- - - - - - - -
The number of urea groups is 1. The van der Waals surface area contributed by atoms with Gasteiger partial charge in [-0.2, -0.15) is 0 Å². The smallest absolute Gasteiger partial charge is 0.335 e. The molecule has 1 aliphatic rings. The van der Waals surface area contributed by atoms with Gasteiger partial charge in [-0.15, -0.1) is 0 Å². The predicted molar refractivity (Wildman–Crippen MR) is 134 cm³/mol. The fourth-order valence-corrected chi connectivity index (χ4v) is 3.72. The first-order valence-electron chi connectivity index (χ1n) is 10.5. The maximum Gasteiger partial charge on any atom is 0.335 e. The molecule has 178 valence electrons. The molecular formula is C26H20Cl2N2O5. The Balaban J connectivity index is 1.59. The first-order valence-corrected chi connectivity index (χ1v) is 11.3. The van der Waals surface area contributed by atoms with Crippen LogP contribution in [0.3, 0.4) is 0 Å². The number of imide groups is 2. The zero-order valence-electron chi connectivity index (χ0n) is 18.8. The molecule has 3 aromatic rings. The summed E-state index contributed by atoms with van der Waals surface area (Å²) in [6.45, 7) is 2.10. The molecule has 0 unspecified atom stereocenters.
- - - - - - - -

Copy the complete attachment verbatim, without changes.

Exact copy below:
The number of urea groups is 1. The van der Waals surface area contributed by atoms with Gasteiger partial charge in [-0.2, -0.15) is 0 Å². The smallest absolute Gasteiger partial charge is 0.335 e. The molecule has 1 aliphatic rings. The van der Waals surface area contributed by atoms with Gasteiger partial charge in [-0.15, -0.1) is 0 Å². The predicted molar refractivity (Wildman–Crippen MR) is 134 cm³/mol. The fourth-order valence-corrected chi connectivity index (χ4v) is 3.72. The first-order valence-electron chi connectivity index (χ1n) is 10.5. The maximum Gasteiger partial charge on any atom is 0.335 e. The molecule has 178 valence electrons. The molecular formula is C26H20Cl2N2O5. The Balaban J connectivity index is 1.59. The first-order valence-corrected chi connectivity index (χ1v) is 11.3. The van der Waals surface area contributed by atoms with Crippen LogP contribution in [0.3, 0.4) is 0 Å². The number of imide groups is 2. The zero-order valence-electron chi connectivity index (χ0n) is 18.8. The molecule has 3 aromatic rings. The summed E-state index contributed by atoms with van der Waals surface area (Å²) in [6.45, 7) is 2.10. The molecule has 0 unspecified atom stereocenters.